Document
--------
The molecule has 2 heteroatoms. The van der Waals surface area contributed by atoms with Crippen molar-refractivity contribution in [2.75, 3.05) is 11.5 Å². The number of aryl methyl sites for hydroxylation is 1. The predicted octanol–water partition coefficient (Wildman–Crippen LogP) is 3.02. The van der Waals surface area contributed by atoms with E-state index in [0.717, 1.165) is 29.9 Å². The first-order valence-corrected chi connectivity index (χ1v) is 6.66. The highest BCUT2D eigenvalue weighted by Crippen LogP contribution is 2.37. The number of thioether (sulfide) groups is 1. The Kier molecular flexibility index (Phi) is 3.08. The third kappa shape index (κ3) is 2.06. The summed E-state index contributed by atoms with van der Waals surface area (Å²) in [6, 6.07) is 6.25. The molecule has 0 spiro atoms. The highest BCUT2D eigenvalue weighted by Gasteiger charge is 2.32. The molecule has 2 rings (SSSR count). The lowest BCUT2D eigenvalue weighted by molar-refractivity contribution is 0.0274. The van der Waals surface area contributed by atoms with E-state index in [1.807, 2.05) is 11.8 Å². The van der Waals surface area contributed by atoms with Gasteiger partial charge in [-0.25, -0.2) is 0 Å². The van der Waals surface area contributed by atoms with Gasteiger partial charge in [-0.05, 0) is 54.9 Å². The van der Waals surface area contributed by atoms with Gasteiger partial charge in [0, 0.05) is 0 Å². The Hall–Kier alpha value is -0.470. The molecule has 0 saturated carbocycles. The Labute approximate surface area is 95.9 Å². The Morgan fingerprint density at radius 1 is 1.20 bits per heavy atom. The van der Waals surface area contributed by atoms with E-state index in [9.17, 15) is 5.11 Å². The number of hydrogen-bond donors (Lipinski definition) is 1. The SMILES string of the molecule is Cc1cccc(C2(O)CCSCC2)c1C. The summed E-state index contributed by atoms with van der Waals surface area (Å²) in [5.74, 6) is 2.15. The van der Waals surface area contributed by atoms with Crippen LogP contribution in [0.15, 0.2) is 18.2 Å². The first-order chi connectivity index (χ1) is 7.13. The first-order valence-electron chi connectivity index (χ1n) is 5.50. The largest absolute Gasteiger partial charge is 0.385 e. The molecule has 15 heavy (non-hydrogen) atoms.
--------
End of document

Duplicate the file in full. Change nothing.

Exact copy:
The molecule has 2 heteroatoms. The van der Waals surface area contributed by atoms with Crippen molar-refractivity contribution in [2.75, 3.05) is 11.5 Å². The number of aryl methyl sites for hydroxylation is 1. The predicted octanol–water partition coefficient (Wildman–Crippen LogP) is 3.02. The van der Waals surface area contributed by atoms with E-state index in [0.717, 1.165) is 29.9 Å². The first-order valence-corrected chi connectivity index (χ1v) is 6.66. The highest BCUT2D eigenvalue weighted by Crippen LogP contribution is 2.37. The number of thioether (sulfide) groups is 1. The Kier molecular flexibility index (Phi) is 3.08. The third kappa shape index (κ3) is 2.06. The summed E-state index contributed by atoms with van der Waals surface area (Å²) in [6, 6.07) is 6.25. The molecule has 0 spiro atoms. The highest BCUT2D eigenvalue weighted by Gasteiger charge is 2.32. The molecule has 2 rings (SSSR count). The lowest BCUT2D eigenvalue weighted by molar-refractivity contribution is 0.0274. The van der Waals surface area contributed by atoms with E-state index in [1.807, 2.05) is 11.8 Å². The van der Waals surface area contributed by atoms with Gasteiger partial charge in [-0.25, -0.2) is 0 Å². The van der Waals surface area contributed by atoms with Gasteiger partial charge in [-0.05, 0) is 54.9 Å². The van der Waals surface area contributed by atoms with Gasteiger partial charge in [0, 0.05) is 0 Å². The Hall–Kier alpha value is -0.470. The molecule has 0 saturated carbocycles. The Labute approximate surface area is 95.9 Å². The Morgan fingerprint density at radius 1 is 1.20 bits per heavy atom. The van der Waals surface area contributed by atoms with E-state index in [9.17, 15) is 5.11 Å². The number of hydrogen-bond donors (Lipinski definition) is 1. The SMILES string of the molecule is Cc1cccc(C2(O)CCSCC2)c1C. The summed E-state index contributed by atoms with van der Waals surface area (Å²) in [5.74, 6) is 2.15. The van der Waals surface area contributed by atoms with Crippen LogP contribution in [0.15, 0.2) is 18.2 Å². The first-order chi connectivity index (χ1) is 7.13. The first-order valence-electron chi connectivity index (χ1n) is 5.50. The largest absolute Gasteiger partial charge is 0.385 e. The molecule has 15 heavy (non-hydrogen) atoms.